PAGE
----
With its growing wish to act outside of its borders, the Zoo de Granby initiated in 2015 an ambitious conservation project in Cameroon. The project was aimed at Campo Ma’an National Park in the southern part of the country and was planned in collaboration with the Foundation for the Environment and Development in Cameroon, the Ministry of Forests and Wildlife and the World Wildlife Fund (WWF).
Five objectives were established to succeed with this elephant and gorilla conservation initiative while advocating territory protection through the involvement of the bordering communities.
The five objectives:
Patrick Paré, biologist and Conservation & Research director, traveled to Yaoundé and Campo Ma’an National Park three times between 2015 to 2017 to create partnerships, establish these objectives, meet with the different government agents, develop projects and initiate actions. In 2018, a $200,000 fund-raising campaign was launched by the Fondation du Zoo de Granby to support the project.
Valérie Michel, an animal care technician, traveled to the park in 2018 and 2019 in order to collaborate with conservation and research actions initiated by the different partners. Being used to care for large animals at the zoo, she was able to contribute to different projects. Among these, she assisted the veterinary personnel designated by the WWF and collaborated with investigating the challenges the communities must face with migrating elephants.
A doctoral project, in collaboration with Concordia University, is actually studying the dynamics of the elephant population and aiming at recommending solutions for a more harmonious coexistence between the pachyderms and the human communities.
The zoo also financed the construction of a research laboratory for wildlife diseases (zoonoses) as well as the purchase of motorcycles and other equipment for trackers and eco-guards. Finally, a community beekeeping project with the installation of 18 hives has been very productive. The first honey and wax harvests were carried out in January 2019. Candles and mead were also produced thanks to their harvested products.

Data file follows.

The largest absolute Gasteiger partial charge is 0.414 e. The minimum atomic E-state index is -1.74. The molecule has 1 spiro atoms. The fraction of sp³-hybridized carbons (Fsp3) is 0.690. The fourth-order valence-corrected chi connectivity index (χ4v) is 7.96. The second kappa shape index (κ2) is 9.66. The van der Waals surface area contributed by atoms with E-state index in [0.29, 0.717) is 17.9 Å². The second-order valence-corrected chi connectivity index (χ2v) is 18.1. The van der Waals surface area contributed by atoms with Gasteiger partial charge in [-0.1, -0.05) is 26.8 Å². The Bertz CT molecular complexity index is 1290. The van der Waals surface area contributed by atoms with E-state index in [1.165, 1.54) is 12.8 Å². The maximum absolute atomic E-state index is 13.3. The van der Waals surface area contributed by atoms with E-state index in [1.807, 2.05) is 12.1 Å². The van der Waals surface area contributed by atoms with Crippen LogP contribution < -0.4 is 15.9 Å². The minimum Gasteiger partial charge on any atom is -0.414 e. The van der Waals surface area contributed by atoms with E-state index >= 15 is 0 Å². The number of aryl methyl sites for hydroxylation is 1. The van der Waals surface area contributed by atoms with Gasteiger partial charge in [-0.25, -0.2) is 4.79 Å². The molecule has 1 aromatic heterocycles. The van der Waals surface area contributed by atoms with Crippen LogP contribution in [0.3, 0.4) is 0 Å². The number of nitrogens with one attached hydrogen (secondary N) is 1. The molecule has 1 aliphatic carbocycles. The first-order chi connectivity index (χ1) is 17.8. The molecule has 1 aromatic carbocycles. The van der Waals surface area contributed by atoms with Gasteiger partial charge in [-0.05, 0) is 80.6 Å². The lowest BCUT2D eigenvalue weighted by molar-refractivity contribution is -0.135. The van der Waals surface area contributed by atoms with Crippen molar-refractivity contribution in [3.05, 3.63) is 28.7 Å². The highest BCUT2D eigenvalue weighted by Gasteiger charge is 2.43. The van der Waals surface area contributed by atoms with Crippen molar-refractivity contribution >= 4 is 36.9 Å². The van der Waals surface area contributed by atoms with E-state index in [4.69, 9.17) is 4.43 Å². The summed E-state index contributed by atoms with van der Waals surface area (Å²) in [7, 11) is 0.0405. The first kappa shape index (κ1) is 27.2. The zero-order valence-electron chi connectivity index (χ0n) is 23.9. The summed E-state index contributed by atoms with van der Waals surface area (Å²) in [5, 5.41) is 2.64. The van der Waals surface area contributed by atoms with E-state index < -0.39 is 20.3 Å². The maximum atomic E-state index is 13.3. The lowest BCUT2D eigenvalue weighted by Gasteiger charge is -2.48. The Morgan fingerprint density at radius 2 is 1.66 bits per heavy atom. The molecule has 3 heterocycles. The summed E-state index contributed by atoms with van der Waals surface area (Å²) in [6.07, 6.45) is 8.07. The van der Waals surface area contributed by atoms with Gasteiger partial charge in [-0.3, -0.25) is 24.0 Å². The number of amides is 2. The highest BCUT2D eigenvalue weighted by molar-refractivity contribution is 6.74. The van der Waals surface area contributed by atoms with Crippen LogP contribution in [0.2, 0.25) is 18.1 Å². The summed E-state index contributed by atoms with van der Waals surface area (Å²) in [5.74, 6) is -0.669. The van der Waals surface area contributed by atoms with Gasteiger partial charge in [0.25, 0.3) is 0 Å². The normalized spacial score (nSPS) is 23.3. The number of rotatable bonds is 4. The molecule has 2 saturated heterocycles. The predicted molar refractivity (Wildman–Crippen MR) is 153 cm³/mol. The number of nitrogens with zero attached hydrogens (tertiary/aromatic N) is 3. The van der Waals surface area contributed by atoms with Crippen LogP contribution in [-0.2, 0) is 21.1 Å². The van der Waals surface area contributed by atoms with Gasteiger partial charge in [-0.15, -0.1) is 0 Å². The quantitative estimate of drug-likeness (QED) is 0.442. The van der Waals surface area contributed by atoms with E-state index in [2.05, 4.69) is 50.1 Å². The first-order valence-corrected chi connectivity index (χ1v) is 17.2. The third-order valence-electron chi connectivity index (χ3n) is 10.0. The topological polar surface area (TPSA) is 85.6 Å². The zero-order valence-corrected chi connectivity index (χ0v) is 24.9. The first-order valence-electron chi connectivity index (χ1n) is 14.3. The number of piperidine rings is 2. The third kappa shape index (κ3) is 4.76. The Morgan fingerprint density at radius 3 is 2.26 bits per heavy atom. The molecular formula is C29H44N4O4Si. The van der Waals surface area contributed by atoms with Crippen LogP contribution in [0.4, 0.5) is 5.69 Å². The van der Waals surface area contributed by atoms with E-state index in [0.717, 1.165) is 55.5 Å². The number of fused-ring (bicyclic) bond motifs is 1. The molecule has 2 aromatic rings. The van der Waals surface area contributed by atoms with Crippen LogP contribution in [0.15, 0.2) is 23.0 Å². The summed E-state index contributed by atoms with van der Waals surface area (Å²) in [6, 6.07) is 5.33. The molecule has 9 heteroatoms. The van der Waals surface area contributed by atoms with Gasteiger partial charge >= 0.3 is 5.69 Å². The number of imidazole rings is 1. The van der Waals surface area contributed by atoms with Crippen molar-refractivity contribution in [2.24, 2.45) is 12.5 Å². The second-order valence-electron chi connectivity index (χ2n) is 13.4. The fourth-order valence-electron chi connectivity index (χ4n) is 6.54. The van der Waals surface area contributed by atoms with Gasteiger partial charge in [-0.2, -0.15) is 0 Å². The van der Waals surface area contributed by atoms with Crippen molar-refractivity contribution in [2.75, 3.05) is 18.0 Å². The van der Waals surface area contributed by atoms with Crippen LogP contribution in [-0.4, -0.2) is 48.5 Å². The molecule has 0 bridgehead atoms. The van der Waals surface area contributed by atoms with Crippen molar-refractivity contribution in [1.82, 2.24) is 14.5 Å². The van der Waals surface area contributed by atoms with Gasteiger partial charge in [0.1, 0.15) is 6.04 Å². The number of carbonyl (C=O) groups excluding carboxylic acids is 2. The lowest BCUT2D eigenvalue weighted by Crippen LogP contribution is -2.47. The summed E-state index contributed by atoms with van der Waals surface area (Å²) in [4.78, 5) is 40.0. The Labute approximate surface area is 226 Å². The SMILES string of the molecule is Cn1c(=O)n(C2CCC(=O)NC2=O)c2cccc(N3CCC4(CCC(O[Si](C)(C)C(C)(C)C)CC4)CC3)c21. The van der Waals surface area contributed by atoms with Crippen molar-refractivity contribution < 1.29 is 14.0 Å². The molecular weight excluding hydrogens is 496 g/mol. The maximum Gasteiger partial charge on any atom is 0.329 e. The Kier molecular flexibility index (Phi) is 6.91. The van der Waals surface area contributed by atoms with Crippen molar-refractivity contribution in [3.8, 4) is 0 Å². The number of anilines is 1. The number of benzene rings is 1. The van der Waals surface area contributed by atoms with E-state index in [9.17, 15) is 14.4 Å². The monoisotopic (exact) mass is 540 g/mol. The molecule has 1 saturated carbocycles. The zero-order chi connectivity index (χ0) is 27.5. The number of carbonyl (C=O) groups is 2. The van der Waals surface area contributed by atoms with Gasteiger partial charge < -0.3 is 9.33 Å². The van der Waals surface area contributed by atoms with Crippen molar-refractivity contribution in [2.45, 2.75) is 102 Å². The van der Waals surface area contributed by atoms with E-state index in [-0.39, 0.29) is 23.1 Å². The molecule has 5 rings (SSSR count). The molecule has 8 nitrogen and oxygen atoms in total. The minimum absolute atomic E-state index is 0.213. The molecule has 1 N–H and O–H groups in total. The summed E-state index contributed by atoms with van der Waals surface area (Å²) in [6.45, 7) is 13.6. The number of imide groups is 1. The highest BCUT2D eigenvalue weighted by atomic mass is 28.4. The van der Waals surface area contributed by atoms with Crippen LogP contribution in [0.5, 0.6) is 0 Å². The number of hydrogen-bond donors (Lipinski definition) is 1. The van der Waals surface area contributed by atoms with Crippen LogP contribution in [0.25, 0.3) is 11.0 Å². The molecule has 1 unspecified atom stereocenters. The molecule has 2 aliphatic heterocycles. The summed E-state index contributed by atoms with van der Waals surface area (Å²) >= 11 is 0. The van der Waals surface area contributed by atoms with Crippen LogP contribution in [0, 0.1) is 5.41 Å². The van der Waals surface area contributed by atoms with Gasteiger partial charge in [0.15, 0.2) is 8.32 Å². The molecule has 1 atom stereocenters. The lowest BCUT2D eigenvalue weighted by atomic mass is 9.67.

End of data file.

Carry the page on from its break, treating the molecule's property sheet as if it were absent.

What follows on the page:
Vision for the Future
The preservation of the 350 forest elephants and the 700 eastern lowland gorillas living in the Campo Ma’an National Park is still a priority for the Zoo de Granby and its partners. Over the next few years, the following objectives are planned:
To study elephant migration more in depth.
To test mitigation methods that could limit wildlife and human conflicts.
To further develop apiculture activities.
To document the risks of wildlife diseases and the strategies to adopt to promote the health of the gorilla populations in the park.
To provide field team workers state-of-the-art equipment and support.
To collaborate with the mission of raising awareness within the communities, education in schools and ecotourism in the park.
Did you know that?
One of the objectives of this project in the Campo Ma’an National Park is to solve potential conflicts between elephants and the communities living around the protected area? Indeed, these communities have had their livelihoods and their plantations ransacked by these big pachyderms. To counter this problem, and to keep the autochthonous communities of Bakola-Bagyeli Pygmies safe, the Zoo de Granby borrowed an idea developed by Disney and by the University of Oxford who invented the concept of bee fences. Elephants don’t seem to appreciate these insects with their mean sting!Thanks to the hives that were placed around plantations, the community crops are well protected, and bees provide the population with honey as well!
Campo-Ma’an National Park covers an area of 264,000 hectares (more than 5 times the island of Montreal) and is surrounded by dozens of villages and a population of 100,000 mainly indigenous people. The park is registered among the 33 priority zones of the Network of Protected Areas in Central Africa. Located nearby the port city of Kribi, a popular tourist seaside resort, the park welcomes a few hundred visitors annually. Its ecotourism potential is, of course, much higher. The park has a great variety of habitats and shelters dozens of endangered species. More than 700 gorillas, 700 chimpanzees, 350 elephants, some 300 bird species and 122 reptile species are found in it. It is also the only protected area where the mandrill can be found in Cameroon.
An employee of the zoo joins the action
After completing a college degree in Animal Care and having lived many enriching experiences on the African continent, Valerie Michel now works with the elephants and gorillas at the Zoo de Granby.
It is her mandate to travel to the Campo Ma’an National Park to participate in its conservation activities along with a team of representatives from the Foundation for Environment and Development in Cameroon, the park conservation services, the World Wildlife Fund and the Concordia University.